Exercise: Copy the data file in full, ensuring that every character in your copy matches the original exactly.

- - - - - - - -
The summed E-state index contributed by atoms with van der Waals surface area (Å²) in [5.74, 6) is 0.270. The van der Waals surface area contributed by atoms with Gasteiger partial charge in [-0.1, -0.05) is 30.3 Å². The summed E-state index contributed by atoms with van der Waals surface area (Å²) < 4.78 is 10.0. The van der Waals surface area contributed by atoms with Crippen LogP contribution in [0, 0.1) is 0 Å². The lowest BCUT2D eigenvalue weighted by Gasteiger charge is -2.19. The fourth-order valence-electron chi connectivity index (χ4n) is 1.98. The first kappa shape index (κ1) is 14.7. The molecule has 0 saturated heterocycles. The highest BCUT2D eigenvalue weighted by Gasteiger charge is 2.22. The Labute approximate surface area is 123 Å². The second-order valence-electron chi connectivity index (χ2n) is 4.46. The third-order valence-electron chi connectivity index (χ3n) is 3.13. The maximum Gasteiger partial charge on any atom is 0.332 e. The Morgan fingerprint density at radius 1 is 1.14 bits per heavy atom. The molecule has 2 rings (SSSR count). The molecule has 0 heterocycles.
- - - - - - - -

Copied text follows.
The summed E-state index contributed by atoms with van der Waals surface area (Å²) in [5.74, 6) is 0.270. The van der Waals surface area contributed by atoms with Gasteiger partial charge in [-0.1, -0.05) is 30.3 Å². The summed E-state index contributed by atoms with van der Waals surface area (Å²) < 4.78 is 10.0. The van der Waals surface area contributed by atoms with Crippen LogP contribution in [0, 0.1) is 0 Å². The lowest BCUT2D eigenvalue weighted by Gasteiger charge is -2.19. The fourth-order valence-electron chi connectivity index (χ4n) is 1.98. The first kappa shape index (κ1) is 14.7. The molecule has 0 saturated heterocycles. The highest BCUT2D eigenvalue weighted by Gasteiger charge is 2.22. The Labute approximate surface area is 123 Å². The second-order valence-electron chi connectivity index (χ2n) is 4.46. The third-order valence-electron chi connectivity index (χ3n) is 3.13. The maximum Gasteiger partial charge on any atom is 0.332 e. The Morgan fingerprint density at radius 1 is 1.14 bits per heavy atom. The molecule has 2 rings (SSSR count). The molecule has 0 heterocycles.